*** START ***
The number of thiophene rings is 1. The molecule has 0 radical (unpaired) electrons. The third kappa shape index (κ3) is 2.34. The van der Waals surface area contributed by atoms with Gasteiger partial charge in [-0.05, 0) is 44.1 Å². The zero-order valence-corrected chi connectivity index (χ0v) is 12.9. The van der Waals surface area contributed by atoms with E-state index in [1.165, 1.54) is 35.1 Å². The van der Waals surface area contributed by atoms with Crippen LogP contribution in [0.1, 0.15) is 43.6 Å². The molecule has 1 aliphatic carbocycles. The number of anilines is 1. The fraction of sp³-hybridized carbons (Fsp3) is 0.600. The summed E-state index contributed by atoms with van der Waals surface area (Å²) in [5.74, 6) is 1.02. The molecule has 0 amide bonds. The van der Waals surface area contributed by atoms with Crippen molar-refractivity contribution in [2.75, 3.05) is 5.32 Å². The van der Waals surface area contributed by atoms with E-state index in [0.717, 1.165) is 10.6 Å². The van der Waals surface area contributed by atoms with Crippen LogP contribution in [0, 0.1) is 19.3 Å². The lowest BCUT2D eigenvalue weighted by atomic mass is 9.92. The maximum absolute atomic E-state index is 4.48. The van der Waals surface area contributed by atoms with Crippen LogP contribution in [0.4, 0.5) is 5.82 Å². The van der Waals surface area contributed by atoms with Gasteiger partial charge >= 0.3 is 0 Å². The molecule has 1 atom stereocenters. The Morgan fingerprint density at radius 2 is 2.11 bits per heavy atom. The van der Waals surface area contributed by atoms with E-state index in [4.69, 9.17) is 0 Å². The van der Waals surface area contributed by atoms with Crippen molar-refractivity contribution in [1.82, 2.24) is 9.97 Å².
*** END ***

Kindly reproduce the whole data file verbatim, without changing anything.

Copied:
The number of thiophene rings is 1. The molecule has 0 radical (unpaired) electrons. The third kappa shape index (κ3) is 2.34. The van der Waals surface area contributed by atoms with Gasteiger partial charge in [-0.05, 0) is 44.1 Å². The zero-order valence-corrected chi connectivity index (χ0v) is 12.9. The van der Waals surface area contributed by atoms with E-state index in [1.165, 1.54) is 35.1 Å². The van der Waals surface area contributed by atoms with Crippen LogP contribution in [0.1, 0.15) is 43.6 Å². The molecule has 1 aliphatic carbocycles. The number of anilines is 1. The fraction of sp³-hybridized carbons (Fsp3) is 0.600. The summed E-state index contributed by atoms with van der Waals surface area (Å²) in [5.74, 6) is 1.02. The molecule has 0 amide bonds. The van der Waals surface area contributed by atoms with Crippen molar-refractivity contribution in [2.75, 3.05) is 5.32 Å². The van der Waals surface area contributed by atoms with E-state index in [0.717, 1.165) is 10.6 Å². The van der Waals surface area contributed by atoms with Crippen LogP contribution in [0, 0.1) is 19.3 Å². The lowest BCUT2D eigenvalue weighted by atomic mass is 9.92. The maximum absolute atomic E-state index is 4.48. The van der Waals surface area contributed by atoms with Crippen LogP contribution in [0.4, 0.5) is 5.82 Å². The van der Waals surface area contributed by atoms with Gasteiger partial charge >= 0.3 is 0 Å². The molecule has 1 atom stereocenters. The Morgan fingerprint density at radius 2 is 2.11 bits per heavy atom. The van der Waals surface area contributed by atoms with E-state index in [4.69, 9.17) is 0 Å². The van der Waals surface area contributed by atoms with Crippen molar-refractivity contribution in [1.82, 2.24) is 9.97 Å².